of the divorce, it will not be disturbed, unless not affect the rule.-16.
action.-Firmin v. Firmin, 58. 4. It seems that the proceeds of a grass crop; grown after claims for wages had accrued, should
DRIVING. NEGLIGENCE, I, 2. however, be awarded to lien creditors in their
DRUNKENNESS. JUDGMENT, 8. order.-16.
5: It seems, also, that the procec ds of old iron, EASEMENT. which had formed a part of the machinery of a 1. Where rain water has been accustomed to mill destroyed by fire, should be distributed as flow evenly from the lands of one over those of real estate.-16.
his eighbor, mere user will not give to the latDECEDENT'S ESTATES.
ter the right to have the even flow maintained. 6. The income or dividend from bank stock
-Malin v. Worrall, 161. was bequeathed to the testator's widow for life.
2. A land-owner cannot so change the natural She died June 3, and a dividend was declared on
confirmation of his land as to throw in a body, the 29th of the same month. HELD, that her
upon his neighbor's land, water which has been estate was not entitled to any portion of the
accustomed to flow evenly over the surface.-10. same.-Ross' Estate, 131.
BILL IN. 7. In the distribution of the proceeds of a 1. A., as surety for B., paid a judgment resheriff's sale of real estate, if the defendant has covered against them. B's wife to indemnify waived the benefit of the exemption laws in A., assigned two judgments which she held three judgments, he cannot claim it as against against B. Upon the distribution of B's asa judgment creditor in whose judgment there is signed estate, A. received a dividend on the two no waiver; Pitman's Appeal, 12 Wr. 315 followed judgments and also on his claim against B by - Weaver et al. v. Steacy et al., 205.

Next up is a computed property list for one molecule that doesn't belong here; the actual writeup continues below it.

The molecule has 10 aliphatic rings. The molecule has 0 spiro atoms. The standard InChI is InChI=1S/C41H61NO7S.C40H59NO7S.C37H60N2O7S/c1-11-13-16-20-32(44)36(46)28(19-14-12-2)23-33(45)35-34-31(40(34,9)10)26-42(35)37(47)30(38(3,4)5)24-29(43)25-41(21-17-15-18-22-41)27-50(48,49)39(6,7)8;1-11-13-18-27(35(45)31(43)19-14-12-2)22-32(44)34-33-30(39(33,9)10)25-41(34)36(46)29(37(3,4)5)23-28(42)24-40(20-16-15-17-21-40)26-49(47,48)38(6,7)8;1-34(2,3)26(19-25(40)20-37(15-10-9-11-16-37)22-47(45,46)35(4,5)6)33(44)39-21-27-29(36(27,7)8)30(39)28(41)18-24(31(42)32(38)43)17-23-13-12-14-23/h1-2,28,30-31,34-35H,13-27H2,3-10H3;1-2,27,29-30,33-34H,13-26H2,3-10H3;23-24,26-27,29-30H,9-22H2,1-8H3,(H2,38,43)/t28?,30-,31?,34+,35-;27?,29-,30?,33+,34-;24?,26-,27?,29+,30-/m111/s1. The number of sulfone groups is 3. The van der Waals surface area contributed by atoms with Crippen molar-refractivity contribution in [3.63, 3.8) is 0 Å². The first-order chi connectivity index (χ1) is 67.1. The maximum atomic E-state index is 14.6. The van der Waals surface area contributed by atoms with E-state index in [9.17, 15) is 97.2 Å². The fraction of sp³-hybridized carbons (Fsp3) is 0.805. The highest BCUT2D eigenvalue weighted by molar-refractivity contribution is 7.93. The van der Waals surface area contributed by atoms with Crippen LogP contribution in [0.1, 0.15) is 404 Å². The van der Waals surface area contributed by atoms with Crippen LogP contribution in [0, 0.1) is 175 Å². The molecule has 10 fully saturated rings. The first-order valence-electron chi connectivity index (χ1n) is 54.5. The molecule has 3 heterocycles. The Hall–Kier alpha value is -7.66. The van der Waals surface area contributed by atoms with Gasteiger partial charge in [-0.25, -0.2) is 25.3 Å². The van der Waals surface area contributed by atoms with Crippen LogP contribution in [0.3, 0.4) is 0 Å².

reason of his payment of the debt on which he 8. A claim for taxes, under the Act of June 2, was surety. Afterwards, E., assignee for A., 1881, (P. L, 45), must state what taxes are attached B's legacy under D's will and received claimed and when levied, and also in all other a sum much larger than the original debt. B. respects must conform strictly to the Act of as- and wife then filed a bill in equity, alleging that sembly. As the requirements of the Act were the assignment of the judgments by the wife to not observed in this case, the claim was not en- A was fraudulent; or if not, that she was entitled titled to priority of payment allowed by the to receive from A. and E., or either of them, the Act.-16.
amount received by them over and above the 9. Where a party is clearly entitled to the original sum of money paid by A. as surety for balance of the fund for distribution, the Court
B. and praying that the whole of the moneys rewill not subject it to the costs of an audit, but
ceived by A, and E., or all received by them in will order the sheriff to pay such balance over